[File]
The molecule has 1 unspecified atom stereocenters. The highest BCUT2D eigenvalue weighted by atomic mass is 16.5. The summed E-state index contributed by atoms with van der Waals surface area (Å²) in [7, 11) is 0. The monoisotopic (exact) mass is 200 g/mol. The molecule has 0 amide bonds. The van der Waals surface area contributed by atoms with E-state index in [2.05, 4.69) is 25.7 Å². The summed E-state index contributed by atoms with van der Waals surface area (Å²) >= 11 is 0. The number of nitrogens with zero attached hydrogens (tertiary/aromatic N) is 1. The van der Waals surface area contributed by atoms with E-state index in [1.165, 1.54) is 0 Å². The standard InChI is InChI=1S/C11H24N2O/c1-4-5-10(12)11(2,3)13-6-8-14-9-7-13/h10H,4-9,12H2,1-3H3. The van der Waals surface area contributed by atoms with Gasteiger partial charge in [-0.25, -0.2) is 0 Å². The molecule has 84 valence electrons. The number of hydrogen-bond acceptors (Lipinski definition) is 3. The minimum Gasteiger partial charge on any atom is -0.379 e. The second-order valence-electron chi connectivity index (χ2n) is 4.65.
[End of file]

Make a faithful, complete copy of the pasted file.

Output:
The molecule has 1 unspecified atom stereocenters. The highest BCUT2D eigenvalue weighted by atomic mass is 16.5. The summed E-state index contributed by atoms with van der Waals surface area (Å²) in [7, 11) is 0. The monoisotopic (exact) mass is 200 g/mol. The molecule has 0 amide bonds. The van der Waals surface area contributed by atoms with E-state index in [2.05, 4.69) is 25.7 Å². The summed E-state index contributed by atoms with van der Waals surface area (Å²) >= 11 is 0. The number of nitrogens with zero attached hydrogens (tertiary/aromatic N) is 1. The van der Waals surface area contributed by atoms with E-state index in [1.165, 1.54) is 0 Å². The standard InChI is InChI=1S/C11H24N2O/c1-4-5-10(12)11(2,3)13-6-8-14-9-7-13/h10H,4-9,12H2,1-3H3. The van der Waals surface area contributed by atoms with Gasteiger partial charge in [-0.25, -0.2) is 0 Å². The molecule has 84 valence electrons. The number of hydrogen-bond acceptors (Lipinski definition) is 3. The minimum Gasteiger partial charge on any atom is -0.379 e. The second-order valence-electron chi connectivity index (χ2n) is 4.65.